Pre – Schooler
- Activities & Play
- Development (ages 2 – 4)
- Nutrition & Food
- Parenting Strategies
- Pre – Schooler Behaviour
- Pre-schooler Educational Partners
- Sleep Basics
- Starting Preschool
- Vaccination and Weigh in Calendar
Many children start preschool in the year they turn 2, but this doesn’t have to apply to all children. To assess preschool readiness, you need to determine whether your toddler is ready for a daily, structured programme. It’s also a matter of preparing yourself. So, what should you look out for? Use this school readiness list to assess your little one.
5 signs of readiness
- Napping: How and when does your little one nap? Preschools often have lie-downs after lunch, so if your child needs a morning snooze, it may be too soon for school.
- Independence: Is your child wanting to ‘do it themselves’? If your little one shows an interest in brushing hair, getting dressed, or using the potty, that’s a good sign of preschool readiness.
- Separation: Has your toddler been cared for by a babysitter, nanny or relative before? If so, they may be better prepared to be separated from you.
- Socialisation: If your toddler loves to be around other kids, has the ability to engage, and can be separated from you, they’re ready for preschool.
- Routine: If your child happily keeps to a schedule where each day resembles the last, they may be ready for preschool, with its structured daily agenda.
5 readiness accelerators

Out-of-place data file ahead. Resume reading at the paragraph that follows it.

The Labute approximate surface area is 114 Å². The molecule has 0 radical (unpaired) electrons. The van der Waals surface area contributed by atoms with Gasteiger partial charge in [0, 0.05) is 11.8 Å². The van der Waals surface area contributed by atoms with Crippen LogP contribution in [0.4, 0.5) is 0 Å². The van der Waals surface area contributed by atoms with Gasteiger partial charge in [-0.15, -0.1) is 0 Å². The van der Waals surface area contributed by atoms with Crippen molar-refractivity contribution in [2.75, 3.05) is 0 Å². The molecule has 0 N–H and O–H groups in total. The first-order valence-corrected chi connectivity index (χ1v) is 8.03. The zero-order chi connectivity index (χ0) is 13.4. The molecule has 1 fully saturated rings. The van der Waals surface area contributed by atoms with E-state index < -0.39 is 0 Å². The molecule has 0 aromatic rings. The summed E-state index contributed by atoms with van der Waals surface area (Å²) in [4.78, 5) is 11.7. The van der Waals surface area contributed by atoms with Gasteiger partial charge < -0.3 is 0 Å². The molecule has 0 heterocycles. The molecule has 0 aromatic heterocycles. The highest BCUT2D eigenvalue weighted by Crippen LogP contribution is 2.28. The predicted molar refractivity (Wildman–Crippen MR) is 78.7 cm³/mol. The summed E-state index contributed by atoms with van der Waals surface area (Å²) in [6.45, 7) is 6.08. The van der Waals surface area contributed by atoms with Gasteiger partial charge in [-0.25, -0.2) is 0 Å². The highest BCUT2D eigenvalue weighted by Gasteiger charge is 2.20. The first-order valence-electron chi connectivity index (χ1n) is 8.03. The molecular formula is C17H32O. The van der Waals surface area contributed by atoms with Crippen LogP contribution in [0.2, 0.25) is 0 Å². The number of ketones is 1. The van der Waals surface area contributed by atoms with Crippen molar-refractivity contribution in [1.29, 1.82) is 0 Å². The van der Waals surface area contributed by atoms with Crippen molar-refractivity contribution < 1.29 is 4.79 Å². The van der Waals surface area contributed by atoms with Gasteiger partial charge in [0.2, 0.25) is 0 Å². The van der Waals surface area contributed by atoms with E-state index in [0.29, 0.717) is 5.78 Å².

- Read, read, read – especially stories about starting school.
- Introduce group activities, like a music class, and arrange ‘play dates’.
- Start to build stamina by ensuring a good night’s sleep.
- If your child hasn’t had many opportunities to be away from you, try to schedule a sleepover with grandparents or a day out with cousins.
- Role-play “school” at home with dolls and toys as a non-threatening way to practise. Let your child steer the game, to help you uncover specific fears.
Before and on the first day
- Talk to your child about what will happen at preschool: what they will do, how much fun it will be, and how many friends they will make.
- Create a special Goodbye, like a fist bump or a jingle (“See you later alligator, bye-bye dragonfly, gotta go buffalo!”) that you say every day.
- Let your little one pack their own backpack and choose a special snack. This helps to build positive anticipation, making preschool more of an adventure.
- Even if it’s hard, say a firm goodbye and leave. Don’t linger – your toddler can feel your tension, and this often provokes a meltdown.
Make the teacher your friend
In the case of a shy or sensitive child, engage with the teacher. Compare notes on how your child acts at school and at home, as well as which classroom activities your child particularly loves. Ask, “Are there things my child dislikes doing at school?”.